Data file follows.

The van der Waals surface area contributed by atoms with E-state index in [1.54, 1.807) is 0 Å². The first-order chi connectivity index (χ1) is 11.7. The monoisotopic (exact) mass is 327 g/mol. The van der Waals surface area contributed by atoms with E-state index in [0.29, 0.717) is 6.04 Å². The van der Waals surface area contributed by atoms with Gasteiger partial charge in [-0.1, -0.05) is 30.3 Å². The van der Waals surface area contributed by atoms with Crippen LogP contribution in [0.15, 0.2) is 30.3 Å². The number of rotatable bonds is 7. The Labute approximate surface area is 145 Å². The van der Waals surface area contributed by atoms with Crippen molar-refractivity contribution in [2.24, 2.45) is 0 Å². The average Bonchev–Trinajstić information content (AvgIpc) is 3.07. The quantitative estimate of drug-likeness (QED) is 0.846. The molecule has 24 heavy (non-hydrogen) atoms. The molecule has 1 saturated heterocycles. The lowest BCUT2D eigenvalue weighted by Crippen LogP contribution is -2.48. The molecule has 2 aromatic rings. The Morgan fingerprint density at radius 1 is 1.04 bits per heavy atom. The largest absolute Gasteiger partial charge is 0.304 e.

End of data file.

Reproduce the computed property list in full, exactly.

The van der Waals surface area contributed by atoms with E-state index in [1.54, 1.807) is 0 Å². The first-order chi connectivity index (χ1) is 11.7. The monoisotopic (exact) mass is 327 g/mol. The van der Waals surface area contributed by atoms with E-state index in [0.29, 0.717) is 6.04 Å². The van der Waals surface area contributed by atoms with Gasteiger partial charge in [-0.1, -0.05) is 30.3 Å². The van der Waals surface area contributed by atoms with Crippen LogP contribution in [0.15, 0.2) is 30.3 Å². The number of rotatable bonds is 7. The Labute approximate surface area is 145 Å². The van der Waals surface area contributed by atoms with Crippen molar-refractivity contribution in [2.24, 2.45) is 0 Å². The average Bonchev–Trinajstić information content (AvgIpc) is 3.07. The quantitative estimate of drug-likeness (QED) is 0.846. The molecule has 24 heavy (non-hydrogen) atoms. The molecule has 1 saturated heterocycles. The lowest BCUT2D eigenvalue weighted by Crippen LogP contribution is -2.48. The molecule has 2 aromatic rings. The Morgan fingerprint density at radius 1 is 1.04 bits per heavy atom. The largest absolute Gasteiger partial charge is 0.304 e.